Masonic credentials. Darker reaches. Well done, I say! A welcome addition to the scandal. Nor did The Age’s subby misstep by highlighting that gem in 20 point bold italics. Wonderful stuff.

However, a line is sorely overstepped when you and I are accused of enjoying the spectacle of rich brats and their wealthy progenitors behaving like commoners.

The media and the readers, too, have to take a long, hard look at themselves over this tawdry affair. If this incident happened at, say, a state school in the north-west suburbs, would it have grabbed this many column inches? Are you kidding? It would be lucky if it gained a mention in the local paper no matter what the student response was to their favourite staff member’s sacking. Our voyeurism at how the upper crust lives is a poor reflection on us as a whole.

Au contraire. It’s an embodiment of our cherished rascally roots. Besides, tawdry affairs are our business model.

Enter Jane Austen

The emblazoned billboard truck, that we fear cruelly humiliated tender young men passing to and from the grandeur of the Tudor Centre that fateful day, bore a now infamous Jane Austen Pride and Prejudice quote:

It’s a truth universally acknowledged that a single man in possession of a good fortune must be in want of a wife.

Our incognito instructor above, certified member of the 152, waxed savagely a line or two on the “bullying bordering upon thuggery to bring Davies to his knees,” and that the Austen quote was:

…shamefully and falsely attempting to paint Davies as a homophobe over a Jane Austen quote he made…”

We Sheepophiles, enjoying an entirely different state of the commonwealth not privy to Kew scuttlebutt or first-hand informants, find an allegation of homophobia in this context passing at considerable altitude over our innocent heads. Anyone?

The agitators, on the other hand, felt this quotation certifies Dr Davies and his “18th century values” inapt for a “progressive school community.” A rather surprising accusation, considering the college incessantly promotes arcane history and traditional values, all of which are Davies’ inheritance, not instigation.

A Latin school motto, Viriliter Agite‎, urges young scholars to act manfully. My grammar checker reckons that should be “act resolutely.” Good advice, especially of late. The school slogan (for budding Young Liberal Party neocon frat boys, sloganeering is a skill set) boasts “Growing Exceptional Young Men.”

Archdeacon Hindley wrote of Trinity Grammar in 1903, “The School has been founded for the training of gentlemen, scholars and Christians.”

Dr Davies was commissioned as Headmaster of Trinity Grammar by Archbishop Philip Freier in a “magnificent ceremony” at St Paul’s Cathedral. He was presented with various symbols of office by Trinity staff, students, parents, Old Boys and the School Council. Former Head Mr Rick Tudor gave him a Bible symbolising “the faith and values upon which the School is founded.”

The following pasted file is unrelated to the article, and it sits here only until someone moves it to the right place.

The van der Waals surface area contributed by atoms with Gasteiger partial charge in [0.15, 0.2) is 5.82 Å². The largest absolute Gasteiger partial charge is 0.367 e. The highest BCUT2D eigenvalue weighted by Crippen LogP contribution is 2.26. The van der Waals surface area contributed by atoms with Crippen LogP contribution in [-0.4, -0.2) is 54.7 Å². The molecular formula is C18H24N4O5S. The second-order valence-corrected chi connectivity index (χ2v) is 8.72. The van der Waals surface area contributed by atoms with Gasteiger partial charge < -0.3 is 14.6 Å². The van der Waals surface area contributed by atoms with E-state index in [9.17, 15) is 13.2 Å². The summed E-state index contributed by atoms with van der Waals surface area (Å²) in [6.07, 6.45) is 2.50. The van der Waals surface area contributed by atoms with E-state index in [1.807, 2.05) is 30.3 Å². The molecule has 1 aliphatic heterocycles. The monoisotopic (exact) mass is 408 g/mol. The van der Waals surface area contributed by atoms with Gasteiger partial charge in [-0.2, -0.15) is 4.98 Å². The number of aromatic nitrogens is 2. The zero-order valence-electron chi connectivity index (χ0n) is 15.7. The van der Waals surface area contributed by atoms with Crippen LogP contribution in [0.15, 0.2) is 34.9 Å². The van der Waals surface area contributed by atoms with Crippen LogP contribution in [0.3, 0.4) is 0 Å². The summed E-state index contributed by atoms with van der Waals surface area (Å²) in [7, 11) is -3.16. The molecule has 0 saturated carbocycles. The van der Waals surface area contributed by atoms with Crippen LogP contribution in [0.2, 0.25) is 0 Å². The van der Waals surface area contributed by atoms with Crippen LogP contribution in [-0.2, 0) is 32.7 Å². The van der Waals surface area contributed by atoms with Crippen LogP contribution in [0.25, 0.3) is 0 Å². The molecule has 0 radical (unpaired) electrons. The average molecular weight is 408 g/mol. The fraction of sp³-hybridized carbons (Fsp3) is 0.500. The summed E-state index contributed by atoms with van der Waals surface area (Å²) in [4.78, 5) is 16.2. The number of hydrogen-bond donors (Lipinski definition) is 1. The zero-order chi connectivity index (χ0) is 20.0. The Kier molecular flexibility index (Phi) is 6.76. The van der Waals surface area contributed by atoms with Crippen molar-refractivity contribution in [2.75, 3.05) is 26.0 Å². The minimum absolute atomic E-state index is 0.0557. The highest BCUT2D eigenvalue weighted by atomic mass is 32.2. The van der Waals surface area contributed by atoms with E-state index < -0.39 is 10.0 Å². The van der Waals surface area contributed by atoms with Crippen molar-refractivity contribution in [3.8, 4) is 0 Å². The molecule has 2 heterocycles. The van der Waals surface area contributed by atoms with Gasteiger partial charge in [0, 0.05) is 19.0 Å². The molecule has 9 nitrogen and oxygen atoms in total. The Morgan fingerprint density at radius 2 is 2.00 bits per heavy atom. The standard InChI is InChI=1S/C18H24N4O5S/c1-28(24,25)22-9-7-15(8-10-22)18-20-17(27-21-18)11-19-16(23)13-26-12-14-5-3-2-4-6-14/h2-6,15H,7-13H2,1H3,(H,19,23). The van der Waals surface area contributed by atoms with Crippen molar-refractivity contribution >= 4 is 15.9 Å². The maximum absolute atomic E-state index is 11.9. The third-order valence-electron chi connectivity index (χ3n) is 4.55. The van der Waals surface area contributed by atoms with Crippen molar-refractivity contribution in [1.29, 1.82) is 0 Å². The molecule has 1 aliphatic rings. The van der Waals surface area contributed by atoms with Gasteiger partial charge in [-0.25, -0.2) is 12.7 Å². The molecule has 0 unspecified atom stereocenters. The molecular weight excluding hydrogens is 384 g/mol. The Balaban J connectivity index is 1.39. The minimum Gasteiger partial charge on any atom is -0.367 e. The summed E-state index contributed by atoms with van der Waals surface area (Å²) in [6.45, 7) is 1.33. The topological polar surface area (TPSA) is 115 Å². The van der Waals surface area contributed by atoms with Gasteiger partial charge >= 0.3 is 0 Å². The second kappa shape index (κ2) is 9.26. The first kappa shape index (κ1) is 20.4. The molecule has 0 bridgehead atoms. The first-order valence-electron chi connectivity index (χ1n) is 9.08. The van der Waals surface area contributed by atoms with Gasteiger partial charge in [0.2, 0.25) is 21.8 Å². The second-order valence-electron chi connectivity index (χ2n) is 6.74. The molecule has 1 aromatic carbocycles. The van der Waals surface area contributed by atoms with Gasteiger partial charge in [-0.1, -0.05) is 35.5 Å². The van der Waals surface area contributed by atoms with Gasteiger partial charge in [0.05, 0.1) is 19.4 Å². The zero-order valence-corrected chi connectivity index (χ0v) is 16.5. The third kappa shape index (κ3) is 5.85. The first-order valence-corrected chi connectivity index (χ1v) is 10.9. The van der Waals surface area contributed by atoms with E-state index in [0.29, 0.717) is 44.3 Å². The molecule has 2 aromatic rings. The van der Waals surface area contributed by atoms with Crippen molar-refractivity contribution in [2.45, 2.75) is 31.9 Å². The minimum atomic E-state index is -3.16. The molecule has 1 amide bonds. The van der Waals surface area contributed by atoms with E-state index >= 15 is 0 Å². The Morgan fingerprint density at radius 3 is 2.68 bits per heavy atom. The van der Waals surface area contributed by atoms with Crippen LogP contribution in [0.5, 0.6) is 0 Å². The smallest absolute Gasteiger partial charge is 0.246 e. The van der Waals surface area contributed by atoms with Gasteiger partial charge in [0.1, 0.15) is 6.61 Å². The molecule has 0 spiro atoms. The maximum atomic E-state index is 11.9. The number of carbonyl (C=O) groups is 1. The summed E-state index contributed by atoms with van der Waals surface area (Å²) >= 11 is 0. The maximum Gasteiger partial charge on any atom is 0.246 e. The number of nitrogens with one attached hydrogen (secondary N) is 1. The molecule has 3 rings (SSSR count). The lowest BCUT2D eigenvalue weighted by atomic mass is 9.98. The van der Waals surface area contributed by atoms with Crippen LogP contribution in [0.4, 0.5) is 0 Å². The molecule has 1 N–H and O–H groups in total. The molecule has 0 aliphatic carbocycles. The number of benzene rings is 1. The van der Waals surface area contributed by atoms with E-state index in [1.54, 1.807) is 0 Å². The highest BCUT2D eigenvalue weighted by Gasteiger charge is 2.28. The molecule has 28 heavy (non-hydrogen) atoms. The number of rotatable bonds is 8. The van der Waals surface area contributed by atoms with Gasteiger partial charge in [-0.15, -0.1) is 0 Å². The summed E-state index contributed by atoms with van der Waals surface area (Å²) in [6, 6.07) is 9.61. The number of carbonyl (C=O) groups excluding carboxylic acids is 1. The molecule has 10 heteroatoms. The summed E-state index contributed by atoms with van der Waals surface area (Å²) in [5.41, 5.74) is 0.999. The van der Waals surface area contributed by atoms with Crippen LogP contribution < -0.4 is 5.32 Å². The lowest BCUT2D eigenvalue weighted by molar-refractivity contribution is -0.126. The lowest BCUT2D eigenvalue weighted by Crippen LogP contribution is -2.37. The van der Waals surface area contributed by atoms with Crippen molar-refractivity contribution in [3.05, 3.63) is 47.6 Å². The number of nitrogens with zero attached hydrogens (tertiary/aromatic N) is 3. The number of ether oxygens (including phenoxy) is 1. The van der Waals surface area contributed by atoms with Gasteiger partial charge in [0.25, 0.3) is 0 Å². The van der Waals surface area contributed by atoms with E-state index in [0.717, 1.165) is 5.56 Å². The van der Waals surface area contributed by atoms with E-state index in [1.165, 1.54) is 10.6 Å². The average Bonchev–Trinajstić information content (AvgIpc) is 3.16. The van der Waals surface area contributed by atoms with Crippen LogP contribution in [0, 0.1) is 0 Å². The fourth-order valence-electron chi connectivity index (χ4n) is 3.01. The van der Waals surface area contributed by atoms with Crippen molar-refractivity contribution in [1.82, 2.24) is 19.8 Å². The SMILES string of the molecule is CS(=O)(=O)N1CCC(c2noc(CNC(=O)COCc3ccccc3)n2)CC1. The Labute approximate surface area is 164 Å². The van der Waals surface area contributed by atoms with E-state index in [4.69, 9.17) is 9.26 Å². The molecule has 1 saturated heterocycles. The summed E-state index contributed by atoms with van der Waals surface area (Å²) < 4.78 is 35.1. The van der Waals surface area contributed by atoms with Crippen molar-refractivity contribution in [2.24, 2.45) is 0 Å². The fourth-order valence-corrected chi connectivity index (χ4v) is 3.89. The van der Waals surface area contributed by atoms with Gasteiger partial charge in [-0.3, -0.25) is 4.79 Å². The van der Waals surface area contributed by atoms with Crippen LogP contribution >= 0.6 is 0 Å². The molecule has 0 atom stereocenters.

And seditionists insult Michael Davies for “18th century values”?

They accuse him of veering the school off course into the realm of ATARs, KPIs, buildings, marketing, and many distasteful real-world matters, and away from good old-fashioned holistic nurturing. The school should not be run like a business, it should continue…

…the holistic development of each student – spiritually, emotionally, intellectually, physically, socially, and morally".

Michael Davies took the reigns in February 2014 and his first address – in which the infamous Austen reference appeared – congratulated the 2013 year 12 “cohort” for their ATAR magnificence. This rather weakens claims he is taking the school down a path of academic excellence all on his ownsome. As does:

Dr Davies, in conjunction with the School Executive, will be well on the way to establishing his vision for the School. This vision will build upon the 15 years of Mr Tudor’s leadership of Trinity Grammar.

~ The Trinity Grammarian, Vol 29 No 1 — PDF document   

From the Headmaster

What was Michael Davies really getting at with that Jane Austen quote? In the same issue of the Grammarian, Dr Davies greeted his new school (very abridged):

Summer is a time of books. …
Great first lines are crucial in any narrative. …
I want to be drawn in from the opening gambit. …
Well-known opening lines in western literature are as memorable as the notable lines from modern films; often quoted, often inaccurately, they herald celebrated works by the distinguished writers of the ages.

Perhaps one of the most popular opening lines gives a great insight for our boys. Men of Trinity, all in possession of a good fortune – a Trinity education – should heed the opening words of Jane Austen in Pride and Prejudice: ‘It is a truth universally acknowledged that a single man in possession of a good fortune must be in want of a wife.’

I have been pondering great opening lines lately as I start this chapter of my life at Trinity.

And we are still pondering that particular one.

Although Dr Davies’ letter to the school was at pains to cover many topics and to introduce his inner self in an affable, if too literary, tone, his message in the Jane Austen line was lost in confusion – though admittedly, until he spells it out in pleasant conversation over a fine whisky, the confusion is all mine.

Does he mean a good education makes you want to get married?

Or was the good doctor was telling his manful young charges that their gentile upbringing in an all-male school will send them – bearers of their parents’ good seed and copious fortunes (farcically obfuscated as a “Trinity education”) – into a dangerous world where women beguile them to get at their money.

I say, chaps, good luck and watch out for those greedy sluts.